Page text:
Pediatric endocrinologist at Children’s Hospital of Philadelphia, Sara Pinney, M.D., explained the differences between the two types of diabetes, saying that type 1 is when “the body attacks your pancreatic beta cells by mistake, this causing them to stop making insulin,” – the hormone that lowers glucose levels in the blood.
As for type 2, the pancreas continues to make insulin, but the problem is that the body fails to properly respond to it.
So, those with type 1 have to take insulin in order to normalize their blood sugar.
This is really important as without it the patients will get really sick.
With that being said, a widely spread myth is that those diagnosed with type 2 diabetes also need insulin.
Taking oral medication can also be efficient as well as a combination of both!
Only about 40 percent of patients who have type 2 diabetes take insulin, as per the Centers for Disease Control and Prevention.
Keep in mind that, whether you need it or not can change with age.
Petersen states that “Eventually, to keep your blood glucose levels in a healthy range, you might need to use it. And that’s OK. It’s just that your disease has progressed and now you’re taking the best step to manage it.”
Another myth is that you’d be able to tell if you have diabetes.
The truth is that it might take months and sometimes even years for symptoms to get bad enough for people to take them seriously and start suspecting something is wrong, especially in the case of type 2 diabetes.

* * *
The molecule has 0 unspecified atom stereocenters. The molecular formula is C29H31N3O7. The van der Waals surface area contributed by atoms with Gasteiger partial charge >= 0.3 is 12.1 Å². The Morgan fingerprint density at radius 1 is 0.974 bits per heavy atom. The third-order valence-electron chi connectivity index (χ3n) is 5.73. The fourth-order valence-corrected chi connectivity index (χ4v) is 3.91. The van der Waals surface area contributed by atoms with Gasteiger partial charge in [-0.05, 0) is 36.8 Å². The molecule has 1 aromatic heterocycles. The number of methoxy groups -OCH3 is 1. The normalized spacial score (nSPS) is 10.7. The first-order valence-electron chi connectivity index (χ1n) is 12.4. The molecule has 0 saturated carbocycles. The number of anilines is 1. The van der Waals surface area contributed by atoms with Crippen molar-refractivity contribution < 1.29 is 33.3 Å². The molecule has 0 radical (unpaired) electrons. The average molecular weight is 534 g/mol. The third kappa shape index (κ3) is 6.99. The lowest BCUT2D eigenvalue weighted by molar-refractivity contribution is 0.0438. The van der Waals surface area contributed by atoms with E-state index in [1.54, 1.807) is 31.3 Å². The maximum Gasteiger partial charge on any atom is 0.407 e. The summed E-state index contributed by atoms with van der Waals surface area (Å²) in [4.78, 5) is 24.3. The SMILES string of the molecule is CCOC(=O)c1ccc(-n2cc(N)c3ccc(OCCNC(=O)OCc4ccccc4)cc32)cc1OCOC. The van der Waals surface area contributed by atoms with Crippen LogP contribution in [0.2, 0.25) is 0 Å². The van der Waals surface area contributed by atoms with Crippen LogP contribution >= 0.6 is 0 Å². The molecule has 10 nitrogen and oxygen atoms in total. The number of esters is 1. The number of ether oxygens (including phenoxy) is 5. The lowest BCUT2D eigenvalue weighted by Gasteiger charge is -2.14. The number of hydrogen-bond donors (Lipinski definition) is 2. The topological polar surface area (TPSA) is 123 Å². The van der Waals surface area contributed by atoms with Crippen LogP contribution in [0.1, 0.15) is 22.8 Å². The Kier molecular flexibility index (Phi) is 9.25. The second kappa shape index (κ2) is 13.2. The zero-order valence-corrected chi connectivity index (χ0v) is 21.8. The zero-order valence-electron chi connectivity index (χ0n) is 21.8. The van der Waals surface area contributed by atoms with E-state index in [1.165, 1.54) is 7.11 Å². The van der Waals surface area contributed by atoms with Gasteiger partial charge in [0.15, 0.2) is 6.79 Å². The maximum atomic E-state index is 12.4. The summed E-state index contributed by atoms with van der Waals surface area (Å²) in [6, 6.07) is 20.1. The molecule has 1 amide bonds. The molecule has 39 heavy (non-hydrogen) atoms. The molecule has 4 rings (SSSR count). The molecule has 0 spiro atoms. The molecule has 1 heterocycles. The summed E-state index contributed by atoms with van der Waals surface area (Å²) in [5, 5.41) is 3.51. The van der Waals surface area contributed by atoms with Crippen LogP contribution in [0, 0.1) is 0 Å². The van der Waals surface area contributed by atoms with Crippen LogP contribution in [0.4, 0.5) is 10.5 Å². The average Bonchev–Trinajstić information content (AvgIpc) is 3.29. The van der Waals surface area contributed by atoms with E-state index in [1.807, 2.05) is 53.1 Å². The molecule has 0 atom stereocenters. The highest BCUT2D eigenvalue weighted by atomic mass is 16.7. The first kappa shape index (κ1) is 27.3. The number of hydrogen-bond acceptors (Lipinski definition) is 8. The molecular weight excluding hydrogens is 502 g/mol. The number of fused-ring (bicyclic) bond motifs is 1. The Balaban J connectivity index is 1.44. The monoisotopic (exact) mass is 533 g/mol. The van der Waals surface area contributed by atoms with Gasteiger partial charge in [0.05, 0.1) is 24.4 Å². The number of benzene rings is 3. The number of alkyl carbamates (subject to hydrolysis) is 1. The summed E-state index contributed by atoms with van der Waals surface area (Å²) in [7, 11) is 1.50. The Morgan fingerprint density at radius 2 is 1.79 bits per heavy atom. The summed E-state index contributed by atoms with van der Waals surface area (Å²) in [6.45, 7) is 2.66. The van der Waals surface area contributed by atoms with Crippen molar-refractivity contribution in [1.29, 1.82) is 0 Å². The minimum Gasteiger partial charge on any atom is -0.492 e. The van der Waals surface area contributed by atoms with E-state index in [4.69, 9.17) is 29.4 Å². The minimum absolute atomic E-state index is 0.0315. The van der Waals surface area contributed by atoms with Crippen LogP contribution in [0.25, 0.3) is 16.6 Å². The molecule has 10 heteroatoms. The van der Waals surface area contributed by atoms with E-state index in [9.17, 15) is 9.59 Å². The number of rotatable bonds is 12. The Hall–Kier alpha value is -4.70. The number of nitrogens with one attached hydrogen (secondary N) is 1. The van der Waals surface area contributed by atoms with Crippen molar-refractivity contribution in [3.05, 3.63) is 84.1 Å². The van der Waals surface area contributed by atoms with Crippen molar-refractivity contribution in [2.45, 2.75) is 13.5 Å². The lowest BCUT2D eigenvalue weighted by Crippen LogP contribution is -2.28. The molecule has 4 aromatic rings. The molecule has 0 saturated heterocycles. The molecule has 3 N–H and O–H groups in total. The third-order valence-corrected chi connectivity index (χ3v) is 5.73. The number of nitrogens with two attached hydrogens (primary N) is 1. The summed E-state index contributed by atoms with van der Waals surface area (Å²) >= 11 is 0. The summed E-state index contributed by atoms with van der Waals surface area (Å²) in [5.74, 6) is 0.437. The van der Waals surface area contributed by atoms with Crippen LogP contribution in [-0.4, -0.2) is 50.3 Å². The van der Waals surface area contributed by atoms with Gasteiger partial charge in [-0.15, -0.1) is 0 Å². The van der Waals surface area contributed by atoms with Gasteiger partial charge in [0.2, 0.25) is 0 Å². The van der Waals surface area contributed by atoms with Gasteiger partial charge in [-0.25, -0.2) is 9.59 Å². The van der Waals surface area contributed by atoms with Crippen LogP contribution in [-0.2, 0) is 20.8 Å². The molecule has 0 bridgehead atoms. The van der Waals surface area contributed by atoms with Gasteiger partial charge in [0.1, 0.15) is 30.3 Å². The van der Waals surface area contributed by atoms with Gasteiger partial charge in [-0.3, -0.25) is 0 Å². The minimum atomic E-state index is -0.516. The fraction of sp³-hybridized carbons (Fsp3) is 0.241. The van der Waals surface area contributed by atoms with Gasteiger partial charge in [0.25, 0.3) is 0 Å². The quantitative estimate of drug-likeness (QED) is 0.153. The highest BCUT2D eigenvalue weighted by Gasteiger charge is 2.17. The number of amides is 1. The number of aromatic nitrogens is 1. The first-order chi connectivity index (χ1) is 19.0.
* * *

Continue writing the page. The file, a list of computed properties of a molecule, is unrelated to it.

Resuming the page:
Dr. Pinney explains that this is because the most common signs are increased thirst and urination, both easy to overlook as just part of getting on in years.
The more concerning symptoms that usually tend to send people to the hospital are tingling in their extremities and blurry vision, and they appear at a point where the blood sugars have been at a high level for a really long time already.
Furthermore, around 24% of people go undiagnosed, so medical specialists usually advise anyone at risk to have their A1C tested often and this includes everyone that is 45 and older as well as everyone who is overweight or has a family history of diabetes.
This test is done by simply drawing some blood that can then be analyzed and give you a snapshot of blood glucose levels in the last three months.
Finally, many people still think that doctors tell patients to exercise more just so that they lose weight.
However, rest assured that your doctor is most likely not trying to body shame you since there is a real correlation between exercising and increasing insulin sensitivity which then lowers your blood glucose.
Being more active is really good for you regardless of whether you actually drop the pounds or not.
Studies show that just one workout session can increase your insulin sensitivity by up to 50 percent for no less than 72 hours!
In other words, your weight can stay exactly the same, and your A1C will still be lowered along with your chances of actually developing diabetes if you are at risk.
The explanation is that muscles need glucose when they are active, so they will use it for energy without the need for insulin.
“Exercise is a miracle treatment in its own way,” Petersen says about this.